The Green Party calls to create green jobs across Yorkshire & Humber 10 years after the 2008 economic crisis
York Green Party have welcomed a report by the Green New Deal Group which, if implemented, would mean hundreds of new skilled ‘green’ jobs across the region.
The Green New Deal Group, whose members include Green Party co-leader
Caroline Lucas MP and tax campaigner Professor Richard Murphy, launched a
report calling for a programme of investment in green infrastructure across the
Ten years ago this week the Lehman Brothers’ collapse heralded the worst
global economic crisis since the 1930s – the political, economic and
social effects of which are still being felt today.
To help ensure these adverse trends are reversed it is crucial to return a sense of hope for the future, both through the provision of economic security for all and at the same time protecting the environment.
The Green New Deal Group believes a key part of this should be the urgent consideration and adoption green infrastructure programme which would benefit every part of the country including Yorkshire.
This would involve programmes to make the UK’s 30 million buildings super-energy-efficient, accelerating the shift to renewable electricity supplies and storage and tackling the housing crisis by building affordable,properly insulated new homes. A transport policy would need to rebuild local public transport links, properly maintain the UK’s road and rail system and encourage a shift to electric vehicles.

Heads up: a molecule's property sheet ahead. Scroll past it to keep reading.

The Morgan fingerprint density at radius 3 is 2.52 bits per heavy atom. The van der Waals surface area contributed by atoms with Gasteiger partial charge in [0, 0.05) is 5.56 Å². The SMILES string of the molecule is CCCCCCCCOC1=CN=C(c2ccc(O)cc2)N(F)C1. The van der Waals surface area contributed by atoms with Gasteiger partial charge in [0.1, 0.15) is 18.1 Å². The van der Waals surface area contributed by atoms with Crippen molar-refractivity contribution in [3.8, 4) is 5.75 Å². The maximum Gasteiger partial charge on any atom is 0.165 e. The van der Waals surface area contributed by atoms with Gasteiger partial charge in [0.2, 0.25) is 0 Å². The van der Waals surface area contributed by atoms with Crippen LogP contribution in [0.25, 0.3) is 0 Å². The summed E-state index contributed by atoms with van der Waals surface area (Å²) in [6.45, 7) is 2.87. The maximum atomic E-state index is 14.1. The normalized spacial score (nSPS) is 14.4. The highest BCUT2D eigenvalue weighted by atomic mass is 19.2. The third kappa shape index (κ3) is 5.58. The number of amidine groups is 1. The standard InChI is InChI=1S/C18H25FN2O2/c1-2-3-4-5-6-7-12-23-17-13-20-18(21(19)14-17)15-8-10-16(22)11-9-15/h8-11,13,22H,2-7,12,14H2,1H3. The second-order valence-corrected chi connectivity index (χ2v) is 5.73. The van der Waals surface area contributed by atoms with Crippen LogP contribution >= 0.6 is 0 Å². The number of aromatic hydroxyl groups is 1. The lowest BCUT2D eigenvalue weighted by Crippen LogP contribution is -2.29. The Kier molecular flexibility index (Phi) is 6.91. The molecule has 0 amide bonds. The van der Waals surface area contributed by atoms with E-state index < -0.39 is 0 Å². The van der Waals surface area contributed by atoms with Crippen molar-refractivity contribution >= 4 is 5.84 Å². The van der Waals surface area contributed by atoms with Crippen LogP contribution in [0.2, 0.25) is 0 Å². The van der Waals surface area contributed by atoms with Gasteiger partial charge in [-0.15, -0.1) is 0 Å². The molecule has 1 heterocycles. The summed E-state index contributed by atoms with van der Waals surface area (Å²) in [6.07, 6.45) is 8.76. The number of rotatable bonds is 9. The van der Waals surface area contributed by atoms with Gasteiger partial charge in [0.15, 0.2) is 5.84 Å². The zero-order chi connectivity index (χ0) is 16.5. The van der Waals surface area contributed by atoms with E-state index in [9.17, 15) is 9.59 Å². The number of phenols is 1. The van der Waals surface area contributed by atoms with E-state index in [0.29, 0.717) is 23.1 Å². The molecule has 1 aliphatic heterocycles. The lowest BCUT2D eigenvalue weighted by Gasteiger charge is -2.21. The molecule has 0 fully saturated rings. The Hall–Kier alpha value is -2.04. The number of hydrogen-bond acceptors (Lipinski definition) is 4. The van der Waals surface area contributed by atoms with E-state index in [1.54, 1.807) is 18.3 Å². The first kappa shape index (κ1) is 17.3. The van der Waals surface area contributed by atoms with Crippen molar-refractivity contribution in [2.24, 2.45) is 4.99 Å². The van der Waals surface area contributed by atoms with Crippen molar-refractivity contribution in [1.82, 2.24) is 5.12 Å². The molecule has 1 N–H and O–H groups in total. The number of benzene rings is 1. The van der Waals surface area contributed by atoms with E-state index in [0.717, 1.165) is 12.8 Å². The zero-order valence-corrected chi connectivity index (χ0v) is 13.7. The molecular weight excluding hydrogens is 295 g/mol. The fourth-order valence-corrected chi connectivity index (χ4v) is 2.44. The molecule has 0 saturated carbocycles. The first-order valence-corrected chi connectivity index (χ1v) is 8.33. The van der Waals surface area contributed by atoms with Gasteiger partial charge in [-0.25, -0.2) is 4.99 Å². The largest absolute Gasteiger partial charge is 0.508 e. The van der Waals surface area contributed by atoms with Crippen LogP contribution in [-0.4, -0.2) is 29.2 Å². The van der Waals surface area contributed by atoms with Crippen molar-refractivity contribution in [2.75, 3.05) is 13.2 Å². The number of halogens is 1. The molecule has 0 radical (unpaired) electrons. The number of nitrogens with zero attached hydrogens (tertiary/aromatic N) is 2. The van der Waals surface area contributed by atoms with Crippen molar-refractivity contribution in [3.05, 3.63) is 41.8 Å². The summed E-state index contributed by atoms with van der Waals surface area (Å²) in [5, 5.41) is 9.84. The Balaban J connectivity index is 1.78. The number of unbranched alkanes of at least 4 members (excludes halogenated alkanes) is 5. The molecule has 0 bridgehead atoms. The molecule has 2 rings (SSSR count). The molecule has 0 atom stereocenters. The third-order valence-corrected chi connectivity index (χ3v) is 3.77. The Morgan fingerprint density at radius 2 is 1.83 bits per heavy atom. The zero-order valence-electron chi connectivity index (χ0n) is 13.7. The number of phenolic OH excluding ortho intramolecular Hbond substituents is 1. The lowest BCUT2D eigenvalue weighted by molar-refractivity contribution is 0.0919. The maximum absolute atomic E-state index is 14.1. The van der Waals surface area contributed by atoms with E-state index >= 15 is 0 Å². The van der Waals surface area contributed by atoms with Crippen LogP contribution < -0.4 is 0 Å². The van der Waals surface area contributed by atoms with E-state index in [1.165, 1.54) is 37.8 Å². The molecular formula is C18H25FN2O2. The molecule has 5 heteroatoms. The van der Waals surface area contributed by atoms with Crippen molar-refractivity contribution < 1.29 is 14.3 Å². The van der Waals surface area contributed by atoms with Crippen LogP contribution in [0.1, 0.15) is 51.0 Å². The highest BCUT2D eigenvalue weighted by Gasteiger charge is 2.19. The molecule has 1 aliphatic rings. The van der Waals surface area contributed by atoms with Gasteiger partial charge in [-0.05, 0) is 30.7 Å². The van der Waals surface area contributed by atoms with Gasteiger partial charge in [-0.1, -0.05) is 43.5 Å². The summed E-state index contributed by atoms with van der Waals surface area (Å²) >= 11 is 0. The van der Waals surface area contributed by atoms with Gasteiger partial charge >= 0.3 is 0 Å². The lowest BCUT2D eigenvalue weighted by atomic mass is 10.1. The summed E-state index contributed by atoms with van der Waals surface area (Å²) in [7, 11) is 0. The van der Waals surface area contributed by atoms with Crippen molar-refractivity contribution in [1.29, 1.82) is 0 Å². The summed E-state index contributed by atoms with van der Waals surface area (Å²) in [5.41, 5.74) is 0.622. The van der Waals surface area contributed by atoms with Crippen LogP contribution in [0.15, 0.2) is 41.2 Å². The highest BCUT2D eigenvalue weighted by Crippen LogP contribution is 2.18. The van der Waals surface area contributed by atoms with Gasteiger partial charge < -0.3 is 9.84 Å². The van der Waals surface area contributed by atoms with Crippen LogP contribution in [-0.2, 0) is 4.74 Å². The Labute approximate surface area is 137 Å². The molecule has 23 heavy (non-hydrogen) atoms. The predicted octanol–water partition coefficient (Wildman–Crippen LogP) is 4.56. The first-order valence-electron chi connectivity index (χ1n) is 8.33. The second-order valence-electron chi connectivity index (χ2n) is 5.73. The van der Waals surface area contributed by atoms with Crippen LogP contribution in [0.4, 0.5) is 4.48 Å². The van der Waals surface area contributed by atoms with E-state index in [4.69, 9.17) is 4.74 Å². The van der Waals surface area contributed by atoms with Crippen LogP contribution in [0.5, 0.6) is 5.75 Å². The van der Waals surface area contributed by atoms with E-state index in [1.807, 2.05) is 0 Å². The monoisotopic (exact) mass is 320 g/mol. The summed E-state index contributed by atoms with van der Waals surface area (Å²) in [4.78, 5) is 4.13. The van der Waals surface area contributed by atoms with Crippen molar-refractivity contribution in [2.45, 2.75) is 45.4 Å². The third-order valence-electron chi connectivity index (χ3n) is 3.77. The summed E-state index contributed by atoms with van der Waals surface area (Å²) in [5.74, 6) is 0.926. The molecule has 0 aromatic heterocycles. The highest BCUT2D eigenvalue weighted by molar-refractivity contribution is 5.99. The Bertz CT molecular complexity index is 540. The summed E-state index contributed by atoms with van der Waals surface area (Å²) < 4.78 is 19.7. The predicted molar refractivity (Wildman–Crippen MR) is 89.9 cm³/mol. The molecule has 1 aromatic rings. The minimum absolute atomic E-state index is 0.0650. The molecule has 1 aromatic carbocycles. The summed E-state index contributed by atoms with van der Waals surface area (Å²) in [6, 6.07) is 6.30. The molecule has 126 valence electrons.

Green New Deal group member and Green Party co-leader Caroline Lucas MP said: “A decade after the collapse of Lehman Brothers that marked the beginning of ten years of austerity, it’s long past time we took steps to avoid a repeat of the 2008 crash. Our economy needs a complete overhaul to make it work for everyone and to stop the degradation of the natural world we all depend on.
“A Green New Deal will help tackle climate change and provide good,
secure jobs in every constituency for decades.”
Green New Deal group member Professor Richard Murphy said: “The tens of billions required annually to fund this massive infrastructure programme will require traditional government borrowing at the current low interest rate, but might also include the use of ‘Green Quantitative Easing’ to help rebuild local economies. Additional finance could come from fairer taxes and the creation of savings opportunities in local authority bonds and green ISAs.
“Such diverse economic activity would not only improve social cohesion and environmental sustainability but should also make our economy more resilient in the face of any repeat of the economic crisis of a decade ago.”